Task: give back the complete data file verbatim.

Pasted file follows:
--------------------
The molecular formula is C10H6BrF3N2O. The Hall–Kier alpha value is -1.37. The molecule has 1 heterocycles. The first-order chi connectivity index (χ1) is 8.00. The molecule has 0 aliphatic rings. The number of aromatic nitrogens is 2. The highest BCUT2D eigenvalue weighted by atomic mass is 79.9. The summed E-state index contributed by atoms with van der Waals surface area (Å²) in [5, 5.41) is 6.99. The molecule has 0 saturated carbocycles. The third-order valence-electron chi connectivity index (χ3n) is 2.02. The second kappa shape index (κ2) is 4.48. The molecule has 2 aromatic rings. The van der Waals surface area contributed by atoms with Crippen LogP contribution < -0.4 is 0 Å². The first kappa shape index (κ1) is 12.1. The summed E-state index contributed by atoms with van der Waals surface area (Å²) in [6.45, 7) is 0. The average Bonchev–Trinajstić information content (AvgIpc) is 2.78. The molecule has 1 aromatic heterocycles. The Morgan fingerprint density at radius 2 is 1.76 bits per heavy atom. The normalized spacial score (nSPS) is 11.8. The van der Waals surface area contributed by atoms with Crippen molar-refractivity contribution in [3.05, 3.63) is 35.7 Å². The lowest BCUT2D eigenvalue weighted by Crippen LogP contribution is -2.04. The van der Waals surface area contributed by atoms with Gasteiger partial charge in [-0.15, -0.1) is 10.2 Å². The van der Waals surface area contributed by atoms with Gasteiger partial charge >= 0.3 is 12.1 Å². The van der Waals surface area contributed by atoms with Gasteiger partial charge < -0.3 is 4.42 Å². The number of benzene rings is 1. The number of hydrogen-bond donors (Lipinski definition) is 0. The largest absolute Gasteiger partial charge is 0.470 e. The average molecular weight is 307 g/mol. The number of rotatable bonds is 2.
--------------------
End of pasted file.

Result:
The molecular formula is C10H6BrF3N2O. The Hall–Kier alpha value is -1.37. The molecule has 1 heterocycles. The first-order chi connectivity index (χ1) is 8.00. The molecule has 0 aliphatic rings. The number of aromatic nitrogens is 2. The highest BCUT2D eigenvalue weighted by atomic mass is 79.9. The summed E-state index contributed by atoms with van der Waals surface area (Å²) in [5, 5.41) is 6.99. The molecule has 0 saturated carbocycles. The third-order valence-electron chi connectivity index (χ3n) is 2.02. The second kappa shape index (κ2) is 4.48. The molecule has 2 aromatic rings. The van der Waals surface area contributed by atoms with Crippen LogP contribution < -0.4 is 0 Å². The first kappa shape index (κ1) is 12.1. The summed E-state index contributed by atoms with van der Waals surface area (Å²) in [6.45, 7) is 0. The average Bonchev–Trinajstić information content (AvgIpc) is 2.78. The molecule has 1 aromatic heterocycles. The Morgan fingerprint density at radius 2 is 1.76 bits per heavy atom. The normalized spacial score (nSPS) is 11.8. The van der Waals surface area contributed by atoms with Crippen molar-refractivity contribution in [3.05, 3.63) is 35.7 Å². The lowest BCUT2D eigenvalue weighted by Crippen LogP contribution is -2.04. The van der Waals surface area contributed by atoms with Gasteiger partial charge in [-0.15, -0.1) is 10.2 Å². The van der Waals surface area contributed by atoms with Gasteiger partial charge >= 0.3 is 12.1 Å². The van der Waals surface area contributed by atoms with Gasteiger partial charge < -0.3 is 4.42 Å². The number of benzene rings is 1. The number of hydrogen-bond donors (Lipinski definition) is 0. The largest absolute Gasteiger partial charge is 0.470 e. The average molecular weight is 307 g/mol. The number of rotatable bonds is 2.